The euro rose more than 1 percent against the dollar on Tuesday on buying by sovereign funds and a surge in German investor sentiment, while global stocks hit a fresh 28-month high despite a sluggish U.S. open.

More gains for the euro are expected after the ZEW think tank in Germany said about 50 percent of investors now expect the European Central Bank will have to raise interest rates within the next six months.

ZEW's monthly index jumped to 15.4 points from a reading of 4.3 in December, its highest level since July, and easily surpassed the consensus forecast of 6.8 points in a Reuters poll of 36 economists.

The euro rose as high as $1.3467 on trading platform EBS and was last trading up 1.2 percent at $1.3447.

Hopes for strong corporate results drove European shares to a 28-month high, with banks and automakers leading the rally. Banks bounced back after losses on Monday, with Bank of Ireland up 6.8 percent and BBVA rising 4.8 percent.

Markets are driven mostly by the good ZEW figures, technical reasons and enduring good mood regarding company earnings, said Roger Peeters, strategist at Close Brothers.

Solid figures from the next Blue chips, which will report results later this week, can give the markets further impulses.

Wall Street hovered near break-even, with an earnings miss from Citigroup and the medical leave of absence by Chief Executive Steve Jobs at Apple putting a dent on investors' sentiment.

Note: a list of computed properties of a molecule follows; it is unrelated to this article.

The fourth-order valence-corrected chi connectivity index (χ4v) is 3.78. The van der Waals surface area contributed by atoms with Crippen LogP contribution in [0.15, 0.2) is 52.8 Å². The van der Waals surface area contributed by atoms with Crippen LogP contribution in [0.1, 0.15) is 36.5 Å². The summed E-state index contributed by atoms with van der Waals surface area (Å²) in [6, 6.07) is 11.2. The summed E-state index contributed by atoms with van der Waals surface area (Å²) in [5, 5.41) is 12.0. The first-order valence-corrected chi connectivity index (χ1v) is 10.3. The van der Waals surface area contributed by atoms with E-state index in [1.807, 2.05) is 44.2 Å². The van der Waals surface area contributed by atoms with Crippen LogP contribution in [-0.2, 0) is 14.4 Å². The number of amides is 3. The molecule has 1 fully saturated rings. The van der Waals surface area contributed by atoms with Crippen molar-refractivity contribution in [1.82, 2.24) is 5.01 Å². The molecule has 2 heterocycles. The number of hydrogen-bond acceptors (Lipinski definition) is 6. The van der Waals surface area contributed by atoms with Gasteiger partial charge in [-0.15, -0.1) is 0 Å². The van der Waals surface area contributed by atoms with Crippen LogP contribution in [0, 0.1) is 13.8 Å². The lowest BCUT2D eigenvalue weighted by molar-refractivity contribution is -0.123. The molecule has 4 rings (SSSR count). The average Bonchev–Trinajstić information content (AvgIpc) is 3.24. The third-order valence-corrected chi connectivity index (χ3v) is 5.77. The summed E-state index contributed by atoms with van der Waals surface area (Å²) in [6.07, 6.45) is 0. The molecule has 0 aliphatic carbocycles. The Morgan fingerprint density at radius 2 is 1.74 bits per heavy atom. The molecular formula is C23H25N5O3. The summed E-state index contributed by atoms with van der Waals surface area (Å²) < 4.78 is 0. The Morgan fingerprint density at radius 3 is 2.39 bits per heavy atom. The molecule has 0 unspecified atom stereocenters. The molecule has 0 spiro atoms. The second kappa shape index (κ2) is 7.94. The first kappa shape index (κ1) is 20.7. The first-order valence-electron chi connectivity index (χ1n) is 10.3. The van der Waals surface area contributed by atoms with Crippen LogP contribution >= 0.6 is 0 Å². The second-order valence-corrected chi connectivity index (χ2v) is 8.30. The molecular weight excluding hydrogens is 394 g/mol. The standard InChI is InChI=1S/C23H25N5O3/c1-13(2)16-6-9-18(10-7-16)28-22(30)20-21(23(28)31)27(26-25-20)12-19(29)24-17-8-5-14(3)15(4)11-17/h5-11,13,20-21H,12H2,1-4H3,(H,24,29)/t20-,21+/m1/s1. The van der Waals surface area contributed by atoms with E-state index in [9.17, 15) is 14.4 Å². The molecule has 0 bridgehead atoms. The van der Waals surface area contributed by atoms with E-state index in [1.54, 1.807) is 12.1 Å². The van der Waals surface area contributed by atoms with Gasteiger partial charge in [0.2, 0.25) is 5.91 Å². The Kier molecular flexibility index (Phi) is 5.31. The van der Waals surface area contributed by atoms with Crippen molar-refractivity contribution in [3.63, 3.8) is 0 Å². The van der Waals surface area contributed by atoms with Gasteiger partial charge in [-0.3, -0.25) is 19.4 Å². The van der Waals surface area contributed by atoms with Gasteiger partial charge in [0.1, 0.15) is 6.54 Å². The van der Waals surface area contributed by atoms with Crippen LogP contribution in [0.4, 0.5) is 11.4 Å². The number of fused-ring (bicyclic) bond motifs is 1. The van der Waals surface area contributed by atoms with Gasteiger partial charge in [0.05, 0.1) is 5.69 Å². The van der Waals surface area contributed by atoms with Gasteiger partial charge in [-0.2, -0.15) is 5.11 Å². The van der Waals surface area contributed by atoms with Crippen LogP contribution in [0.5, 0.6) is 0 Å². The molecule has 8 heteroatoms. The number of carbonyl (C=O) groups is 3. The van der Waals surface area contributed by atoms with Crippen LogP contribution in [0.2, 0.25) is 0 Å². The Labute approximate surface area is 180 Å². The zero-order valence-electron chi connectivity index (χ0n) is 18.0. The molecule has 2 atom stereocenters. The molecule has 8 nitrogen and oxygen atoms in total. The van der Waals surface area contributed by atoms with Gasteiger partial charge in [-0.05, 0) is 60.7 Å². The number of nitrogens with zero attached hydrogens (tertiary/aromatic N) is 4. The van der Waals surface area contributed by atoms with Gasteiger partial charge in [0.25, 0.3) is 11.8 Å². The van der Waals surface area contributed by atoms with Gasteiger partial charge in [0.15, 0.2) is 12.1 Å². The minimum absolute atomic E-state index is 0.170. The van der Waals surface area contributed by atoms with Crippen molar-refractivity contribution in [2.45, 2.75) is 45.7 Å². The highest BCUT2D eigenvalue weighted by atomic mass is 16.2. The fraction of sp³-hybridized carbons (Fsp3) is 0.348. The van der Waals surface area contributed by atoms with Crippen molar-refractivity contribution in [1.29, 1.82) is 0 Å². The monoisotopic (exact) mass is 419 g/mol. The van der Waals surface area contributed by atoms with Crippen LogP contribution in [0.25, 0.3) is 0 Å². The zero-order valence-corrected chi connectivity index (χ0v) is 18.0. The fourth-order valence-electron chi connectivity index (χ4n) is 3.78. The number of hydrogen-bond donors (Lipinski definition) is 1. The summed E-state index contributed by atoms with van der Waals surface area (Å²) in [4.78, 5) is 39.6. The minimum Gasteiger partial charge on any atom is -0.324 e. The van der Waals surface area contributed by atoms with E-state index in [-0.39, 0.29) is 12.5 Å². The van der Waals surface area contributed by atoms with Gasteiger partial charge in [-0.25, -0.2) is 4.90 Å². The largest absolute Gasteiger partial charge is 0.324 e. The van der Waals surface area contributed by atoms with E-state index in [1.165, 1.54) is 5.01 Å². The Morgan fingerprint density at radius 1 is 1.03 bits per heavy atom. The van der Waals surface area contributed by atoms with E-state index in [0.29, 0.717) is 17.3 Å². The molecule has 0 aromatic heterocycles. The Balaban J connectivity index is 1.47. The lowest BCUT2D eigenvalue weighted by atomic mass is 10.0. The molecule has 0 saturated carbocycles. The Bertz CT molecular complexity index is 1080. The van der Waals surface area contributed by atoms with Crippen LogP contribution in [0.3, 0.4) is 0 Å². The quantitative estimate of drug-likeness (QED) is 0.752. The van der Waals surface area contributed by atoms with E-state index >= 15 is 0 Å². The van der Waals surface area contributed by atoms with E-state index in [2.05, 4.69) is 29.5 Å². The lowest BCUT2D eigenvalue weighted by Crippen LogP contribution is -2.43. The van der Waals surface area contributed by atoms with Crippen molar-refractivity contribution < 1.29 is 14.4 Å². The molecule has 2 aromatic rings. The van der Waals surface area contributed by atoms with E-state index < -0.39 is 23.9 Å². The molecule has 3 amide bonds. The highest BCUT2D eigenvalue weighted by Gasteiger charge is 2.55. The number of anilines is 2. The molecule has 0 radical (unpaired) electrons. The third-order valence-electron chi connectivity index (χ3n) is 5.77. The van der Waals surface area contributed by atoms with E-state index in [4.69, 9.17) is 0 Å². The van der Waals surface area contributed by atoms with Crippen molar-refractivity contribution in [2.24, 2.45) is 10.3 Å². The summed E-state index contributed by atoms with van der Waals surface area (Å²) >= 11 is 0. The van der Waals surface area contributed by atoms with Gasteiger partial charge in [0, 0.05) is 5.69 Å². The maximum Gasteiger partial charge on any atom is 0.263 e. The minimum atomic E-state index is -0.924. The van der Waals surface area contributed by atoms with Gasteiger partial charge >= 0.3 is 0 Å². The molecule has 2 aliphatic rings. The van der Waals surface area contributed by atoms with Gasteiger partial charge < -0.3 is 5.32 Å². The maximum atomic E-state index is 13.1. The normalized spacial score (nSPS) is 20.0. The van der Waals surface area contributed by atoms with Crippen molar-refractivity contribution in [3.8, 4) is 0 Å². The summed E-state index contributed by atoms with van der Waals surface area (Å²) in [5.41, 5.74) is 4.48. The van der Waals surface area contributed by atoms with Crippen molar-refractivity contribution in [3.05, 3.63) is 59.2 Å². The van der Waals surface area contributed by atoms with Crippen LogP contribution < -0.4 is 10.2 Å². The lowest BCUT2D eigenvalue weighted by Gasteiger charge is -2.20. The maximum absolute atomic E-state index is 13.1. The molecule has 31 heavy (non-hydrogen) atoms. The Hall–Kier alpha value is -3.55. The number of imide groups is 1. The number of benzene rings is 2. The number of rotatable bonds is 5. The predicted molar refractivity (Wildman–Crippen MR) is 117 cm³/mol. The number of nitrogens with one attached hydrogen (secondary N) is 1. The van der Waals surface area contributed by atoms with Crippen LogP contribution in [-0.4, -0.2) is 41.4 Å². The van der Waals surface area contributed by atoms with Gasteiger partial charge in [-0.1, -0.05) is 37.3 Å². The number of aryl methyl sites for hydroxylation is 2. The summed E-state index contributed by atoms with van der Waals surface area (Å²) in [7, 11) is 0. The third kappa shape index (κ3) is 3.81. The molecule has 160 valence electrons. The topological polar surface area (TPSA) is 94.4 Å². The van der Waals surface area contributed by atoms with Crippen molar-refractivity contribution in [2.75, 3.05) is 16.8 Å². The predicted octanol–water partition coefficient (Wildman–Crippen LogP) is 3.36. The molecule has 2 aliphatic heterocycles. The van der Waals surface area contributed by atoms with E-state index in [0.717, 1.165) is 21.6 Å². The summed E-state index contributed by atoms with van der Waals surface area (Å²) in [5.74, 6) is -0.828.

The Dow Jones industrial average <.DJI> was up 54.94 points, or 0.47 percent, at 11,842.32. The Standard & Poor's 500 Index <.SPX> was up 0.56 points, or 0.04 percent, at 1,293.80. The Nasdaq Composite Index <.IXIC> was down 0.67 points, or 0.02 percent, at 2,754.63.

Oil slid in early trading after the International Energy Agency said members of the Organization of Petroleum Exporting Countries had been quietly raising output and the oil producing group insisted the market was amply supplied.

North Sea Brent for March rose 15 cents to trade at $97.58 a barrel. U.S. crude oil prices traded flat at $91.54 a barrel as deliveries through a key north American supply route, the Trans-Alaskan pipeline, started up.

Higher-yielding euro zone bonds fell, helping German benchmarks off one-month lows after the Dutch finance minister said the Eurogroup had rejected enlarging a rescue fund for the region's more indebted states.

Dutch Finance Minister Jan Kees de Jager told reporters euro zone finance ministers had discussed but rejected the idea to increase the European Stability Fund to 750 billion euros.

U.S. government debt prices fell to session lows, erasing earlier gains in mid-morning trading.

The price on benchmark 10-year notes last traded down 12/32, wiping out an initial 14/32 gain, with their yield at 3.38 percent.

Gold rose for a second day, drawing strength from a weaker dollar and demand from key Asian consumers.

Spot gold prices rose $9.50 to $1,371.90 an ounce.

Copper rose as the dollar fell and European equities surged on signs of improving economic growth, which suggests better prospects for industrial metals demand.

The dollar was down against a basket of major currencies, with the U.S. Dollar Index <.DXY> down 0.79 percent at 78.708.

Against the Japanese yen, the dollar was down 0.19 percent at 82.56.

Overnight in Asia, Japan's Nikkei <.N225> closed up 0.15 percent, while MSCI's index for Asian shares outside of Japan <.MIAPJ0000PUS> rose 0.6 percent.

(Reporting by Julie Haviv, Richard Leong ; Writing by Herbert Lash, Editing by Chizu Nomiyama)